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 > Recommendations for a noob...

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RickW

Sacramento CA

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Joined: 09/19/2004

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Posted: 05/06/21 02:24pm Link  |  Quote  |  Print  |  Notify Moderator

Have you accounted for steps to get into the camper once loaded?

Bring extra ratchet straps in case the tiedowns/turnbuckles don't work out on the trip home.

Know what tire pressure you need when carrying the camper. Know the height of your loaded rig.

As noted above, planning to camp the first night in the dealer lot can be a benefit to try out refer, stove, heater, plumbing, review notes, etc. Will dealer fill the propane tank?

Research truck camper loading checklists now and plan to use one every time.

Enjoy.


Rick
04 GMC 1500 4X4X4
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Grit dog

Black Diamond, WA

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Posted: 05/06/21 03:48pm Link  |  Quote  |  Print  |  Notify Moderator

Stall mat or rubber bed mat, necessity almost on a steel bed.
Presume your flatbed has continuous tie down rails or similar so you can anchor the camper as needed?
Some sort of spring loaded device on tie downs? Maybe not 100% necessary for a short trip home, but you may over stress the tie downs on the camper if you lash it down hard.
Does the camper have dually extensions on the front jacks? Are they wide enough to clear your flatbed?
Is the camper longer than the flatbed or do you have rear swing out dually jack mounts for the rear as well on the camper?

Do you have a way to block the front of the camper, aft, if cannot load it all the way forward (note, you were not specific about the dimensions or style of your flatbed at all)?

Will the camper clear the truck roof? (Again, don't know anything about the truck bed)
Will the camper get up high enough to get onto the flatbed? Got blocks and/or a way to shore the camper up if you need to block it up?
Light plug extension or plans for hooking up lights?

Since you also don't mention the model or height of camper and model of truck, know that you could be approaching 13' tall with your combo.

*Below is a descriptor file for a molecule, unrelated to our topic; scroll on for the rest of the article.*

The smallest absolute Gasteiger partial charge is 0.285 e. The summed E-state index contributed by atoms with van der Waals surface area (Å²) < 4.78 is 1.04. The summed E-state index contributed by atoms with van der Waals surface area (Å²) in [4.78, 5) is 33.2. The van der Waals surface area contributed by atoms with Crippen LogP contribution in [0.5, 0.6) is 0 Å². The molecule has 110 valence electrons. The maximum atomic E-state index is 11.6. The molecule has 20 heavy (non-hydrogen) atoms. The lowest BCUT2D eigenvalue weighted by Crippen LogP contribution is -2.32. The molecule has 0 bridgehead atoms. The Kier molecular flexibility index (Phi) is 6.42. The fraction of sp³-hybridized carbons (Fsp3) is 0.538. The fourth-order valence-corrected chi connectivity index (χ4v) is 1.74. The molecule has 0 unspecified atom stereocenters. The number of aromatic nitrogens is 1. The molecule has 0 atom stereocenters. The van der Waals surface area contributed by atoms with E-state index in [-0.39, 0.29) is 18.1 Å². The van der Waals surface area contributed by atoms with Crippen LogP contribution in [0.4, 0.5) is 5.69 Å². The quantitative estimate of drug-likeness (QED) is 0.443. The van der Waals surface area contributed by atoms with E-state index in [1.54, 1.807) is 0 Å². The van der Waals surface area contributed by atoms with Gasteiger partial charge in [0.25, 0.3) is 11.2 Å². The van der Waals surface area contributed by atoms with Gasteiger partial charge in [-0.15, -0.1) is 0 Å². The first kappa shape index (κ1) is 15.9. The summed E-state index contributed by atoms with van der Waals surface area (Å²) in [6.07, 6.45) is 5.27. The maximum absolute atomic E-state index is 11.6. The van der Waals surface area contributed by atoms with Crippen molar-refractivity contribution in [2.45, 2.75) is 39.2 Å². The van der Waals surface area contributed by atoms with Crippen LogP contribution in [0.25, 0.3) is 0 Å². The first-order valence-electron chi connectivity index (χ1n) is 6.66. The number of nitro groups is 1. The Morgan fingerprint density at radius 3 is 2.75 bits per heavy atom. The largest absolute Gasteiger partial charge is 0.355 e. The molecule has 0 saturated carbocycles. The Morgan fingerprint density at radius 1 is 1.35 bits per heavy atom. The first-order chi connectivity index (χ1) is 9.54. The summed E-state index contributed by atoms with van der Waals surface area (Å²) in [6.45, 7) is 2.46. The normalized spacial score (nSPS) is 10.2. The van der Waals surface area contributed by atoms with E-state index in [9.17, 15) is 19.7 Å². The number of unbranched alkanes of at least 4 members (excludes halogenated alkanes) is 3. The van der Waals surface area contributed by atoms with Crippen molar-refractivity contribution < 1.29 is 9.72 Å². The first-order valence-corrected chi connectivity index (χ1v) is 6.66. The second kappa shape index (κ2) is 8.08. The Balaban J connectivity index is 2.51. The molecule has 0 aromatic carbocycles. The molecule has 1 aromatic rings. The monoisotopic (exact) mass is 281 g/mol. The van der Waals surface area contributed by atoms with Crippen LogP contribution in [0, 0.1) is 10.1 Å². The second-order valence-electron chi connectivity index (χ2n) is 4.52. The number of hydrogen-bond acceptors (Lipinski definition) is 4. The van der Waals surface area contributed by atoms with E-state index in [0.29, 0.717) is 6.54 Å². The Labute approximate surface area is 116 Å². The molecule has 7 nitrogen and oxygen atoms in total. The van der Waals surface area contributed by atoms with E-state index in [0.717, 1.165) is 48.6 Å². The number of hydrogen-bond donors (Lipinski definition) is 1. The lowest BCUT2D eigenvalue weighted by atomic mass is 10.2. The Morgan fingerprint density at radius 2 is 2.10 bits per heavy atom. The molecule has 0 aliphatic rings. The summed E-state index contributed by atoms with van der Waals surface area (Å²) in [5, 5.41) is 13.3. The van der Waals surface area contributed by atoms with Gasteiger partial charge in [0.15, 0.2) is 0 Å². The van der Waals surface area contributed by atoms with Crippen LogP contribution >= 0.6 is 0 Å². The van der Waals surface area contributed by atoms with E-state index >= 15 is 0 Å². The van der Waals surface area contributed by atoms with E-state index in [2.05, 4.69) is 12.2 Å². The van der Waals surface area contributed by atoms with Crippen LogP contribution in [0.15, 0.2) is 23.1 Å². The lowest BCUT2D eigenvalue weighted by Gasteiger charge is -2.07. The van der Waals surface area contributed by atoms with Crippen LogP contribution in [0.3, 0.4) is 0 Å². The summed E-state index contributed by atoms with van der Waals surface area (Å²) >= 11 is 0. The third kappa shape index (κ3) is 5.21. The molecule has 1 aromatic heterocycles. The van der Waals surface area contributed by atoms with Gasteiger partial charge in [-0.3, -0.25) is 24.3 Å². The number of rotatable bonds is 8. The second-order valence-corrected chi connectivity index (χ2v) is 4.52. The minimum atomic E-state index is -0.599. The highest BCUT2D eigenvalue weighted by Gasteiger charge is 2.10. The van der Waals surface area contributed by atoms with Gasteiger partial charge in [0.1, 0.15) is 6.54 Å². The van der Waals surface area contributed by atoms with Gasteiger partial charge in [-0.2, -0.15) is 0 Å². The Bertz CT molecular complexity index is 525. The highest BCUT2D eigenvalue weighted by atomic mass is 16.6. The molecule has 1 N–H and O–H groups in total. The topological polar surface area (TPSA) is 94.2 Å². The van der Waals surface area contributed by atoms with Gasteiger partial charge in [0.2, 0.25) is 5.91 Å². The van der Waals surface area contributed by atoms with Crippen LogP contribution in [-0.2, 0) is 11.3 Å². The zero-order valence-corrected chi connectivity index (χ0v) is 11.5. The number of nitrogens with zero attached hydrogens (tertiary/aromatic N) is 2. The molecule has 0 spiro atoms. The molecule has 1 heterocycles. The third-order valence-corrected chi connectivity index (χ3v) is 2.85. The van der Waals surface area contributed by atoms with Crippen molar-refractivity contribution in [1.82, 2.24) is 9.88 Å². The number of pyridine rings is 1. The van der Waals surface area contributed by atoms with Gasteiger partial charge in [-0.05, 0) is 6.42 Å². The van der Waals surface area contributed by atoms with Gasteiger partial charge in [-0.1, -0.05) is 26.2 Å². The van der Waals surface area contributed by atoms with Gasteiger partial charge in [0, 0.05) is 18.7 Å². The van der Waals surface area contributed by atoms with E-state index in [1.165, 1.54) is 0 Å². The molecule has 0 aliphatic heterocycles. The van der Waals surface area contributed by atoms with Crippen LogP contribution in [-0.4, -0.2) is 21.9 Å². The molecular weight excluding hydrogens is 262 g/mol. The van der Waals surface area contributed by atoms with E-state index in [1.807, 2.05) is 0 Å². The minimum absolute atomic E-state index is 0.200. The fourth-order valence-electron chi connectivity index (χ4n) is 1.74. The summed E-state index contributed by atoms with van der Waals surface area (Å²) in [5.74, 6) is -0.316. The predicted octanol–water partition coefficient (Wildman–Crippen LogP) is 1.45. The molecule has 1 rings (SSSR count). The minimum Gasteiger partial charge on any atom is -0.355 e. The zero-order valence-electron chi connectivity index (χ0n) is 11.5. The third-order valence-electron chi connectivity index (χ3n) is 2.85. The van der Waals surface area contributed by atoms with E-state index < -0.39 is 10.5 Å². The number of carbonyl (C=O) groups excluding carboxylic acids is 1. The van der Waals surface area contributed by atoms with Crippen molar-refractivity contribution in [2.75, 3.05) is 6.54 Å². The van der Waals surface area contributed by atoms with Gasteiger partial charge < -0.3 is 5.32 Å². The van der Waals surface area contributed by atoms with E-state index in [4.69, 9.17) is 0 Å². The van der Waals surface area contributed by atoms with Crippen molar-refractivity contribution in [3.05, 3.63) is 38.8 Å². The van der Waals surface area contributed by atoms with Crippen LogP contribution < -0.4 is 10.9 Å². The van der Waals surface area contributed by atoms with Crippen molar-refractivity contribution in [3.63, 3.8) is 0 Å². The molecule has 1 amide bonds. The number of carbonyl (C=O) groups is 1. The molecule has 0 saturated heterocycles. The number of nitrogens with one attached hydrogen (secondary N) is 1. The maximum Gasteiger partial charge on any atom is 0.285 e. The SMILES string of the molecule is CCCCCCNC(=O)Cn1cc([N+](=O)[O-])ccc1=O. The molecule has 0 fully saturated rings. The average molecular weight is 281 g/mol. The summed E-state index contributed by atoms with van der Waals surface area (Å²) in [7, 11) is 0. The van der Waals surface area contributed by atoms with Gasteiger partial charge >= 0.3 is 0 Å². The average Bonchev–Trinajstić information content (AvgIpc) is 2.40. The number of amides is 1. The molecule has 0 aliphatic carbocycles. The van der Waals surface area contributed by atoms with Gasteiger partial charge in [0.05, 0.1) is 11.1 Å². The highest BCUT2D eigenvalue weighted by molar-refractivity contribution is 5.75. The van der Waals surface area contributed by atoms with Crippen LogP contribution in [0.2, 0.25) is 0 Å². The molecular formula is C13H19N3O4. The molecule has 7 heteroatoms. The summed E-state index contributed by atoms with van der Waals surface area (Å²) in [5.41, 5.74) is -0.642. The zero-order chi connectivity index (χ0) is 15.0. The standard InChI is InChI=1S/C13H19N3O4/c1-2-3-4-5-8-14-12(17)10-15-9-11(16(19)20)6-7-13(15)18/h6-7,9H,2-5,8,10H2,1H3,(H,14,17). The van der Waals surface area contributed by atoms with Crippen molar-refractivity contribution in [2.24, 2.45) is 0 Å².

That's about it for the minimum to get it on your truck and down the road safely.


2016 Ram 2500, MotorOps.ca EFIlive tuned, 5” turbo back, 6" lift on 37s
2017 Heartland Torque T29

mt-ed

Montaha

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Posted: 05/06/21 05:44pm Link  |  Quote  |  Print  |  Notify Moderator

WOW!!!! You all have really offered so much valuable information. As advised, I was planning to video the "walk through". Regrettably, I cannot stay onsite for even a night. My trip alone will be 10 hrs. each way, and I cannot stay away that long as I have livestock and other responsibilities I must get back to, and I'm concerned about the minimum time I'll have to take off.

I will apply your ideas, they were exactly what I was hoping for!!!

Thanks so much again....

Grit dog

Black Diamond, WA

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Posted: 05/06/21 06:28pm Link  |  Quote  |  Print  |  Notify Moderator

Good luck!
So what kinda camper is it?

mt-ed

Montaha

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Posted: 05/06/21 11:05pm Link  |  Quote  |  Print  |  Notify Moderator

The truck is a Ford F550 flatbed and the camper is an Eagle Cap 1160.

Grit dog

Black Diamond, WA

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Posted: 05/06/21 11:18pm Link  |  Quote  |  Print  |  Notify Moderator

Wow, nice!!

Camper_Jeff_&_Kelli

Seattle

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Posted: 05/06/21 11:27pm Link  |  Quote  |  Print  |  Notify Moderator

You bought the right truck for the camper. The first thing lots of folks get wrong. I've used Torquelift, chains, and turn buckles for as long as I've had my setup. One thing I did do was get stainless steel chain connectors. I bought BIG turnbuckles and they're aluminum. Get a good quality blue drinking water hose so you don't get so much plastic taste in your water connection. It's a Ford so getting power to the TC through your pigtail is available. My truck a cube relay was required to be installed next to the fuse panel under the hood. research how yours works. Also, one the best things to do is get a smart solenoid and connect a 4 gauge from your alternator to your TC batteries for much better charging. I would get at least a 300 watt solar system installed with an MPPT controller. You can go from there how you want with batteries and other improvements. A 1000 watt pure sine wave inverter is a great thing to have for running your 120 volt appliances. Paper Plates, plastic ware, baby wipes, a couple GOOD camp chairs, ziploc bags. You can build a pretty good list. I kind of concentrated on things for the truck and camper. For other stuff, just get what you like at home and see how it fits in for your travel style and before long, you'll have a good idea of what works. Best wishes on your soon to be travels...


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